The opinion of the court was delivered by: Henderson, District Judge.
The matter came on for hearing on Monday, November 16, 1998. Having
carefully considered the parties' oral and written arguments, and the
entire record herein, the Court concludes, for the reasons set forth
below, that plaintiffs' motion should be granted in part and denied in
part consistent with this Order.
In order to put the instant dispute in context, it is necessary to
review the underlying litigation and our 1989 ruling. As explained in
that ruling, the United States Armed Forces used Agent Orange, a chemical
defoliant containing the toxic substance dioxin, to clear dense jungle
land in Vietnam during the war. Many veterans believed that their
exposure to Agent Orange, "`one of the mostly highly toxic substances
known to the scientific community,'" Nehmer v. U.S. Veterans' Admin.,
712 F. Supp. 1404, 1407, n. 1 (N.D.Cal. 1989) (citation omitted), caused
them to contract several debilitating or deadly diseases. Many veterans
(or their surviving kin) sought compensation from the VA claiming that
diseases they developed after service in Vietnam were related to their
exposure to Agent Orange during military service. The VA. however,
consistently took the position that only one disease — a skin
condition called chloracne was associated with exposure to Agent Orange,
and thus "routinely denied compensation for veterans who allege[d] that
exposure to Agent Orange has caused diseases other than chloracne." Id.
In response to the controversy over Agent Orange, Congress in 1984
enacted the Veterans' Dioxin and Radiation Exposure Compensation
Standards Act ("the Dioxin Act"), Pub.L. 98-542 (HR 1961), 99 Stat.
2725, 98th Cong.2d Sess., reprinted in part at, 38 U.S.C. § 1154
note. The Act "was passed amidst veterans' `concern[s] about possible
long-term health effects of exposure to herbicides containing dioxin'
. . . as well as `scientific and medical uncertainty' regarding the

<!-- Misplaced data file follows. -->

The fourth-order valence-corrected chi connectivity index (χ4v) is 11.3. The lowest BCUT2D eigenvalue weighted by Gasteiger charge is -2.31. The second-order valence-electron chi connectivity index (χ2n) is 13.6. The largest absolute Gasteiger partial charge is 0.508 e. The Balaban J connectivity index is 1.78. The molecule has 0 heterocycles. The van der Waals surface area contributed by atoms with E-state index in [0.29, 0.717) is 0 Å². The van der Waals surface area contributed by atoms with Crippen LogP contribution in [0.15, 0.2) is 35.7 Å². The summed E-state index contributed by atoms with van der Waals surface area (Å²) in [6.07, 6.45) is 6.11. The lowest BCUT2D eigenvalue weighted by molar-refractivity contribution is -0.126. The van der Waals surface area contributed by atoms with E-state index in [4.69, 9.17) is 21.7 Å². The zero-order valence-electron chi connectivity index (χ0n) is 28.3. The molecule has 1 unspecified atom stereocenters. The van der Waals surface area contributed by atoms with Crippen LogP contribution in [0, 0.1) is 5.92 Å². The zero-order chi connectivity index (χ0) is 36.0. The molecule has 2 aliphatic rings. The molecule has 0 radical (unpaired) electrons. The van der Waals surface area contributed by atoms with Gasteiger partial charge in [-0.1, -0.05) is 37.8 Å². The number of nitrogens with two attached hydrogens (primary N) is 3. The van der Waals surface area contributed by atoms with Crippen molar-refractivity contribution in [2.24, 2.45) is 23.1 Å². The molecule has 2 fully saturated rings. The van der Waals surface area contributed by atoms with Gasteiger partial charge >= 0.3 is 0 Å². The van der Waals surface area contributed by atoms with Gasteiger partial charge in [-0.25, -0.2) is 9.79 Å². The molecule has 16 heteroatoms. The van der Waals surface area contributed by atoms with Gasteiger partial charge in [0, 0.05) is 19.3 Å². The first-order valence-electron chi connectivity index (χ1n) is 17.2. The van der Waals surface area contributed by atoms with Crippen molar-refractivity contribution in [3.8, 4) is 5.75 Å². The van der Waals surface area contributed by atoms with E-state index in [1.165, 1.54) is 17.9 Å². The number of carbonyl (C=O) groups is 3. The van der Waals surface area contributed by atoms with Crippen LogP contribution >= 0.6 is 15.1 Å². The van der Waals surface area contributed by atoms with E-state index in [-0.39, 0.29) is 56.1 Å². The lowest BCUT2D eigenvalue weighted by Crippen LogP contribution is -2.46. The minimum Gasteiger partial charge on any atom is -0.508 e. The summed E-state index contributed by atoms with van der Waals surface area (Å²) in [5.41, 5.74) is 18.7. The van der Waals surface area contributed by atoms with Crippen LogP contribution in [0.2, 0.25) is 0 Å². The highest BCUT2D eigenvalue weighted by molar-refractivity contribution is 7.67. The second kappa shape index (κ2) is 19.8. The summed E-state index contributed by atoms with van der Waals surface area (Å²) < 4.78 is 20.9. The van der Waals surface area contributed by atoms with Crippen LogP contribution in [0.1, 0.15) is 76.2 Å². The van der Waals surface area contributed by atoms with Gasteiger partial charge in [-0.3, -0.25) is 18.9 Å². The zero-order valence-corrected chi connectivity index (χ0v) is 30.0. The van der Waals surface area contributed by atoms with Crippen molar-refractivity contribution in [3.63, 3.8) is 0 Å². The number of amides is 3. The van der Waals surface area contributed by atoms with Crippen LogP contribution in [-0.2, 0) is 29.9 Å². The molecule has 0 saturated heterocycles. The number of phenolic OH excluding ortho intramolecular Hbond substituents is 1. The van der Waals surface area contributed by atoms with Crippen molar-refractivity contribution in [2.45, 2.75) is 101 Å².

long-term health effects of Agent Orange exposure." Id. (citation
omitted). The purpose of the Act was "to ensure that disability
compensation is provided to veterans `for all disabilities arising after
[service in Vietnam] that are connected, based on sound scientific and
medical evidence, to such service.'" Id. (citation omitted).
The Act authorized the VA to conduct rulemaking to determine which if
any diseases, claimed to be associated with Agent Orange exposure, should
be deemed "service connected." To this end, the VA was required to
appoint an advisory committee which would study the medical and scientific
evidence and make recommendations to the VA. The VA was then required to
promulgate regulations identifying those diseases it deemed to be service
connected, based on "sound scientific and medical evidence," id. at
1408. Consistent with the above, the VA issued a final regulation
codified at 38 C.F.R. § 3.311a (1986). Under subsection (b) of the
regulation, veterans do not have to prove that they were exposed to Agent
Orange. Rather, any veteran who served in Vietnam is automatically
"presumed to have been exposed to a herbicide containing dioxin."
38 C.F.R. § 3.311a(b). Subsection (d), however, reaffirmed the VA's
earlier position that it would recognize only one disease —
chloracne — as being sufficiently linked to Agent Orange to qualify
as "service connected." Id. at 1408.
In February 1987, plaintiffs filed this class action challenging
38 C.F.R. § 3.311a(d) on a variety of grounds. After considering the
parties' cross-motions for summary judgment, this Court, in May of 1989,
(1) invalidated 38 C.F.R. § 3.311a(d), on the ground that the VA had
used too restrictive a standard to determine whether a disease is
sufficiently linked to Agent Orange to qualify as service connected*fn1
and (2) "void[ed] all
benefit decisions made under 38 C.F.R. § [3.]311[a](d)." Nehmer, 712
F. Supp. at 1409, 1416-18.
Two years later, in May of 1991, the parties agreed to a Final
Stipulation and Order ("Stip. & Order") which resolved the remaining